I wonder how this will prevent community violence. The most recent gun violence has been committed by felons and previously convicted drug dealers from other states. These two laws are unconstitutional, if not, why did they tweak it or soften it as the governor said. They know both are unconstitutional. Where did this legislature get it’s authority to violate the rights of law abiding people? They didn’t, they just run with the progressive agenda. Sen Sears is a major disppointment and should retire.

  9. Vermont, Michigan, Washington State, etc. are all doing the same carve up job on the 2nd Amendment. They cannot complete their mission when a majority of Americans are armed and a danger to their “democracy.” Consider how Democrats commit suicide: Mark Middleton, former aide to Bill Clinton. Ensured his suicide attempt was successful by standing on a bench and tying an electrical cord around his neck before shooting himself in the chest.

  10. Now in Vermont you can legally commit suicide and the law allows out of staters to come to Vermont to do so. Unfortunately, that industry won’t have many repeat customers coming back to Vermont. These legislators are so concerned about people committing suicide but allow fentanyl to pour into the state. Fentanyl deaths have tripled in the United States in five years.

    Don’t these people read the news? These anti 2A laws are being challenged all over the country and the Bruen decision is going to make their efforts null and void.

    Not only that all the states that are pushing gun control are seeing guns sales go thru the roof.

    Not only that there are 27 states that now have Constitutional Carry with North Carolina soon to follow. So, what do we call the minority of anti 2A states, “unconstitutional carry”?

    Phil Scott ran as a conservative but was really a wishy-washy middle of the roader that sold us out signing the magazine ban and the universal background check which was really background checks for private sales.

    I am urging Governor Scott to show some spine and veto this bill. At least put up some resistance. If not, if all of this stuff goes back to this Supreme Court, the states ignoring the Bruen decision are in for a rude awakening when their magazine bans, gun bans, storage laws, age requirements and waiting periods all go out the window. As far as the Constitution and 2A is concerned, states can’t have a different set of standards for citizens that are supposed to be equals and the majority of states are trending towards the rulings of Heller, McDonald and now Bruen.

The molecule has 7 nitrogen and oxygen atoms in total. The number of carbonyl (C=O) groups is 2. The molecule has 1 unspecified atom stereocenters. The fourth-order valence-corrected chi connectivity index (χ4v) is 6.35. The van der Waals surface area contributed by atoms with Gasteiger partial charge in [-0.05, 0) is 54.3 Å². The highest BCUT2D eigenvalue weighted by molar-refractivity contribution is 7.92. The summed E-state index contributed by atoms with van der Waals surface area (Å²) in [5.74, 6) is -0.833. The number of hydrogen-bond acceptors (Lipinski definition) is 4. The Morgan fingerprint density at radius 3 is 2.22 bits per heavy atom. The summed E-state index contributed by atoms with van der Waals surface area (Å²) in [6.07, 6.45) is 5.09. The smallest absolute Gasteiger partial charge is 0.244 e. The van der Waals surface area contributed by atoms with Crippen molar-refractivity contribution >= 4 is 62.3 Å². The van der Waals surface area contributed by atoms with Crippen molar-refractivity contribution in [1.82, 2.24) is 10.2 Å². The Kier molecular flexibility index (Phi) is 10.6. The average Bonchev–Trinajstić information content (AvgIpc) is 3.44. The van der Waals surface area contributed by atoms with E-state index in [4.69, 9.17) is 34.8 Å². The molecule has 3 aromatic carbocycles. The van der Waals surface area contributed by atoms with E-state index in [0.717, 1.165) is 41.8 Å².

“If society is honest and historically accurate, the only question that has any relevance to the gun control debate is, do you trust those in government, now and in the future, to not take your life, liberty or property thru force of government? If the answer to that question is “no”, the gun control debate is over”. – KrisAnn Hall, JD

  11. Certainly this bill has provisions for carrying because you couldn’t carry it and also have it locked in a safe at the same time.

    I think if they pass that bill every gun owners should wear their gun openly everywhere until they overturn it. They’re making it a liability not to.

    If they want to be scared of it, let them.

  12. B.s. my house my legally obtained firearm I’ll do what I please. You crooks already tax us through the roof, stay the hell out of my house. 3 day waiting period is idiotic especially if I Already own a firearm. Not my fault the parents who pushed for this had a mentally weak minded child.

    • You know that’s a good point, If I already own a firearm, why do I need to wait, I could just as easily have used that one especially if they’re mentality, is that It’s the gun.

      Not that I support it in any way shape or form, but it certainly would be a lot more palatable and make a lot more sense if it was a 30-day waiting period for your first gun.

  13. H.230 needs to be laid to rest with a Tombstone lead over it period!!
    You leftist liberal Swamp Rats can’t you find everything good to do!!??
    Degusting human being period!!
    Wake up Americans wake up and stop voting in these mushrooms heads!!

  14. In crafting Bill H2 30, I wonder if anybody looked for specific data supporting the idea of the waiting period. Specifically how many Vermonters commit suicide within 72 hours of buying the gun used in the suicide? Absent empirical data supporting such a conclusion, passing this measure may simply be another “feel good” gesture without having an impact of on suicide in the real world.

    Sadly, that would not be the first time our Dem-Prog Groupthink has made that type of error.